Lumen’s new CFO sees tons of ‘pent up potential’ in the business

Lumen Technologies CFO Chris Stansbury has been with the company for less than three months, but he indicated it’s already apparent it has plenty of room for growth in both the business and consumer segments. Speaking at a Cowen investor conference, Stansbury said much of the groundwork for future growth has already been laid. Now, it’s a matter of execution, improving efficiency and ramping its deployment machine for its fiber-to-the-home expansion.

Stansbury acknowledged “there’s a real opportunity for Lumen to disclose more to the outside world on where and when” its growth will come from. It took a step in that direction with the disclosure of detailed metrics from its consumer-focused Mass Markets business during Q1 earnings, but the CFO said it plans to do more on this front going forward.

In the meantime, though, Stansbury offered his perspective on where the key opportunities for Lumen lie, starting with the enterprise segment.

“It’s really a tale of three or four businesses,” he explained. Specifically, he said the unit is comprised of non-recurring revenue from equipment sales, legacy businesses that are in decline, businesses – like VPN – which are slow or no growth but will be around for a while and growth businesses such as its SD-WAN, SASE, unified communications and edge offerings.

Lumen is already capturing “bigger, more complex deals” in the enterprise space which span thousands of customer locations. While this is a good thing because these relationships tend to be stickier, Stansbury said the downside is that it can take two or three years for these to yield run rate revenue due to their scale. He said Lumen is also seeing tailwinds from businesses circling back to take care of data center, network security and edge upgrades which were superseded by the need to implement remote work systems during the pandemic. And in the mid-market business segment, he said Lumen is working to enable more rapid revenue generation with the rollout of a new self-service customer portal.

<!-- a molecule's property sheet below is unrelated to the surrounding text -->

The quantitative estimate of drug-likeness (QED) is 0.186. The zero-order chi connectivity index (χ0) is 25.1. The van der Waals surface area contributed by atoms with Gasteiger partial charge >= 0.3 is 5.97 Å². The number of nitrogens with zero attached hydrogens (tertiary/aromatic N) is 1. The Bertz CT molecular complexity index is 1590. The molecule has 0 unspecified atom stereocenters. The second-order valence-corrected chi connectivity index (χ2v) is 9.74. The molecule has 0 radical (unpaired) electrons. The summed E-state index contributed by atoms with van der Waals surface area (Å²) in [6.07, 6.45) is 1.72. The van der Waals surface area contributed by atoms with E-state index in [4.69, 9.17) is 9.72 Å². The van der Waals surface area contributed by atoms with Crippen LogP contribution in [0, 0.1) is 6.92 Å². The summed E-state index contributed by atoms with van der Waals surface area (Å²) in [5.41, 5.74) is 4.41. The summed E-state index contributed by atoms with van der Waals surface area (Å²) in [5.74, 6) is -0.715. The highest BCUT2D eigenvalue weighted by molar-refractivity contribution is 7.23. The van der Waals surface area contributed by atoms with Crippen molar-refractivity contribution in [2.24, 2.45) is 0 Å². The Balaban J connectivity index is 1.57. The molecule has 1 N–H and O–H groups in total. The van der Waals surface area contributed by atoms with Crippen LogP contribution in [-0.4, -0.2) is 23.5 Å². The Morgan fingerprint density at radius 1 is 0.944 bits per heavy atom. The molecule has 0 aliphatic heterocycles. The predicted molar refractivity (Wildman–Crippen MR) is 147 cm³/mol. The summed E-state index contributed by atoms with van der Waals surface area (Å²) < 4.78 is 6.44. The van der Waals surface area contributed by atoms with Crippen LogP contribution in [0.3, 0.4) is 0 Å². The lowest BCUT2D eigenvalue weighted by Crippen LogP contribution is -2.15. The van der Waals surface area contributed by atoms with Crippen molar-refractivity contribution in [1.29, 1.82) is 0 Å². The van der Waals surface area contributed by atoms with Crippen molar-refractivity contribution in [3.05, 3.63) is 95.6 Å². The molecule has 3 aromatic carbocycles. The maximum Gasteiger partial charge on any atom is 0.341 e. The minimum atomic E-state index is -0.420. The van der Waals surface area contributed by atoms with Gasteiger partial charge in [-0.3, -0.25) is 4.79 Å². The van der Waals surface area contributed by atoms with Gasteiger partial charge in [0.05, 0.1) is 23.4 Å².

On the consumer side of the equation, Stansbury said Lumen is preparing for a significant ramp in fiber-to-the-home deployments for its Quantum Fiber service in the back half of the year.

“If you think about what has to happen to take fiber to the home, you've got to do your market identification, you got to do sidewalks, engineering, permitting. And so, all of that activity to fill the 2022 build funnel really started in early fourth quarter of last year,” he said. “The work to get 2022 filled has been complete, we're waiting for permitting now.” Lumen has previously said it is aiming to build fiber to 12 million locations over the coming years.

Responding to a question about how supply chain issues could impact its build, Stansbury said Lumen has already ordered the equipment needed to build out its chosen markets. And given much of the labor it uses is internal, it’s also set on that front, he added.

“We’re building penetration rapidly, and quite frankly, we're not cannibalizing ourselves heavily because we're starting with a product in those markets that frankly isn't performing well. Right? So, there's a lot of upside to what we're bringing in,” he concluded.